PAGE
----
Have you ever received news of a betrothal and thought, “I give it six months”?
Now, that’s not to say that marriages that seem to be a bad idea are a bad idea, or that the couple isn’t willing to Make It Work. Surprising things can happen.
But not always. Sometimes you want to steer a person away from Impending Doom, even though they may not appreciate your helpful advice.
That’s how we felt when we watched Annie Get Your Gun, the 1950 film adaptation of the hugely successful Broadway musical comedy.
Movie Annie is charismatic and competitive, but she has an overpowering blind spot: fellow sharpshooter Frank Butler (Howard Keel).
Although Annie has lived a hardscrabble life sans education or niceties, Hutton portrays her as a confident, decisive woman. She has three young siblings in tow and has learned to Make Do with limited resources. For example, when her little brother has the sniffles, she says, “Jake, stop your sniffling. Whatcha got a sleeve for?”
Then she meets and falls in love with Frank Butler, star of Buffalo Bill’s Wild West Show. He’s a womanizer in western garb, festooned with fringes, sparkles, and – get this – his initials. His outfits are almost never without publicity, which tells you everything you need to know about this character.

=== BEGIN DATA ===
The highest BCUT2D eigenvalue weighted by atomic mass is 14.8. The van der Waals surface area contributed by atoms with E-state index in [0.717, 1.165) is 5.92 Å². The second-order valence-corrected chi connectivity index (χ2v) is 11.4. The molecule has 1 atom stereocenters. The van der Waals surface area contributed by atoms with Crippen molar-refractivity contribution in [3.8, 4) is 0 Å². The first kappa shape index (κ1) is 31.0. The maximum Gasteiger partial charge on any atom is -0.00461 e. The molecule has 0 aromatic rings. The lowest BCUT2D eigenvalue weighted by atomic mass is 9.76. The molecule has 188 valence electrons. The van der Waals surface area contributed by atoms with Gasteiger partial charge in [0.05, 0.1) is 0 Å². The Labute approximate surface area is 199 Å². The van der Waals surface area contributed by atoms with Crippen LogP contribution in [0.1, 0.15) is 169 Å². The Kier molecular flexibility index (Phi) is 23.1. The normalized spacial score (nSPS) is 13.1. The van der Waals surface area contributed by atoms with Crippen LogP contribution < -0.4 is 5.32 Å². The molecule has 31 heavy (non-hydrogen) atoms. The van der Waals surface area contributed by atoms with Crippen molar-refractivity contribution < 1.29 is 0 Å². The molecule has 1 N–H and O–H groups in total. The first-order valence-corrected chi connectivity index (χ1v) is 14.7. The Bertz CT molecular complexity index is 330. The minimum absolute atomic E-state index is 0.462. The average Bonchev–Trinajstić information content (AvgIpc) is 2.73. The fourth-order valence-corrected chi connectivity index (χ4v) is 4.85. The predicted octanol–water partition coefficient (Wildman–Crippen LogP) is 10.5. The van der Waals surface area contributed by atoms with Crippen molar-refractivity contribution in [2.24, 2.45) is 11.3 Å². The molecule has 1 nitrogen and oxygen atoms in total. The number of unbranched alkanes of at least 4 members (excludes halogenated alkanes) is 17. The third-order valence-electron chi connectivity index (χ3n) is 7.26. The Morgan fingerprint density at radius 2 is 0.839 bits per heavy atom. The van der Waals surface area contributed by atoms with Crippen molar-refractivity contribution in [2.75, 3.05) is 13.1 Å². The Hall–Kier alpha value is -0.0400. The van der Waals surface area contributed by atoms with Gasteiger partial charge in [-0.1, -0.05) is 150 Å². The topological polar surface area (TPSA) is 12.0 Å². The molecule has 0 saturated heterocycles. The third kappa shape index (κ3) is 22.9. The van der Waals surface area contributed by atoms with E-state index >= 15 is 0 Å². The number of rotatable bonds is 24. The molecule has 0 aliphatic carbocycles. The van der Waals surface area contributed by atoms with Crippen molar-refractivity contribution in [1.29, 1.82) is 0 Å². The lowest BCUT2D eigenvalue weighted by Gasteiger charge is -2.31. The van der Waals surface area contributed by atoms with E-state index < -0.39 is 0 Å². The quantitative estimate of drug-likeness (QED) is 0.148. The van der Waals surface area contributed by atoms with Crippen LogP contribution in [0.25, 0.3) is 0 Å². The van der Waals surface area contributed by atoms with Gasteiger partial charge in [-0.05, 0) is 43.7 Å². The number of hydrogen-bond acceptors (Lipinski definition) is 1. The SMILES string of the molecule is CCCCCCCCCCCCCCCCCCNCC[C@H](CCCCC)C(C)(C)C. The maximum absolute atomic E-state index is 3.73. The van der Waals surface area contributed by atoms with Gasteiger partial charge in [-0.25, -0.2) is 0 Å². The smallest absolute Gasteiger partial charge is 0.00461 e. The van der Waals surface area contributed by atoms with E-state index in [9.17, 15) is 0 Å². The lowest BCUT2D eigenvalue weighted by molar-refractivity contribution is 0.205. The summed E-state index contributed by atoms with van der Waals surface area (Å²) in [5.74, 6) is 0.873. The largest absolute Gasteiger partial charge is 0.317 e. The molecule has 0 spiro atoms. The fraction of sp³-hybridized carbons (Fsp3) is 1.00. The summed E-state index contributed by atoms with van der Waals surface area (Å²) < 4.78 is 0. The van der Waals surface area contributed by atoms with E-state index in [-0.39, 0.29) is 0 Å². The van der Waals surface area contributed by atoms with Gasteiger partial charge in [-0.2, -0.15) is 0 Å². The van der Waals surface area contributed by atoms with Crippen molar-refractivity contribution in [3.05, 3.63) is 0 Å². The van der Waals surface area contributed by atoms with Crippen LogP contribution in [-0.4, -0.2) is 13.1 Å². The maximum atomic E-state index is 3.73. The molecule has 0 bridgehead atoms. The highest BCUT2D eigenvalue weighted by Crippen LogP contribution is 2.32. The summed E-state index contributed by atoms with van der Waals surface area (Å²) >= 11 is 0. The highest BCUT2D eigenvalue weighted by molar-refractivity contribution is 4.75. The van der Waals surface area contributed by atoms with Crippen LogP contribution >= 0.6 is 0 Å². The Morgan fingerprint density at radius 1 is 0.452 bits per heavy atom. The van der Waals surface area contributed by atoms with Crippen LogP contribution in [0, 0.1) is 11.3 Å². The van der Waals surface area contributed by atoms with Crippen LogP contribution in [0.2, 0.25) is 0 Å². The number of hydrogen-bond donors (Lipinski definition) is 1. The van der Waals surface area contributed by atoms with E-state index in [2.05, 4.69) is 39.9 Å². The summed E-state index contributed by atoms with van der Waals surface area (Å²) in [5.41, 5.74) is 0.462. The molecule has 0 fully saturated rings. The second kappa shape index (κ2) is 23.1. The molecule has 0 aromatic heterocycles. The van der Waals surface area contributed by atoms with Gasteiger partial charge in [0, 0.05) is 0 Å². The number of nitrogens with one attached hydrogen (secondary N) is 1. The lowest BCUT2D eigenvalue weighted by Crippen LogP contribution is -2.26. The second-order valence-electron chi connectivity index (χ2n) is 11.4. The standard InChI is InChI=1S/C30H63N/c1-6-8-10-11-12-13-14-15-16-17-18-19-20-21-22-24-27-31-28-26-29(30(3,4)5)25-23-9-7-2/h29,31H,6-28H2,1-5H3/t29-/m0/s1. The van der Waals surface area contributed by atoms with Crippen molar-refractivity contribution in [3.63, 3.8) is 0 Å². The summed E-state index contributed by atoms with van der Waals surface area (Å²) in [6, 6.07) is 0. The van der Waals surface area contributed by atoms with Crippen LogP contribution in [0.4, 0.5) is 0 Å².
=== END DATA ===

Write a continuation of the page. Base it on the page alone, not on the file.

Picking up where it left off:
He is not without good looks or marksmanship skills, but, alas, he loves cultured women who wear pink gowns and white gloves up to here.
Annie doesn’t fit that profile, although she does give herself a makeover after being hired on by the Wild West Show. This results in Butler’s attention, and a job as his assistant.
But there’s a Problem: Annie Oakley is a better sharpshooter than he – his monogrammed wardrobe notwithstanding – and that he cannot forgive.
Butler: “Anybody can miss a shot.”
Annie: “I can’t.”
She wrestles with that age-old dilemma: Should you squash your talent and ambition to be with the one you love?
It also raises a more serious question. How long can such a marriage possibly last?
The Broadway production of Annie Get Your Gun, starring Ethel Merman, opened in 1946 and ran for 1,147 performances. The book was written by prolific Broadway lyricist/librettist Dorothy Fields and her brother, Herbert.
Irving Berlin composed the music, and almost every song is Famous. Even if you’ve never seen the film or stage play, you’ll recognize these tunes.
Filming, though, was difficult. Judy Garland was originally hired to play Annie, but that fell through due to health reasons. Then director Busby Berkeley was fired, and was replaced by George Sidney. Howard Keel broke his leg during filming and, early in production, actor Frank Morgan, who was cast as Buffalo Bill, suffered a fatal heart attack.
You’d never know any of this by watching the finished product, and it became one of the top-grossing films of the year. Even the curmudgeonly Bosley Crowther of the New York Times praised it.
Sadly, this film portrays First Nations people as lazy freeloaders (some scenes are cringing), although the character Chief Sitting Bull is often the Most Sensible Person in the Room.
Annie Get Your Gun is a lot of fun, even if you can’t imagine the characters of Frank Butler and Annie Oakley living happily ever after.
Annie Get Your Gun: starring Betty Hutton, Howard Keel, Louis Calhern. Directed by George Sidney. Written by Sidney Sheldon. Metro-Goldwyn-Mayer, 1950, Technicolor, 107 mins.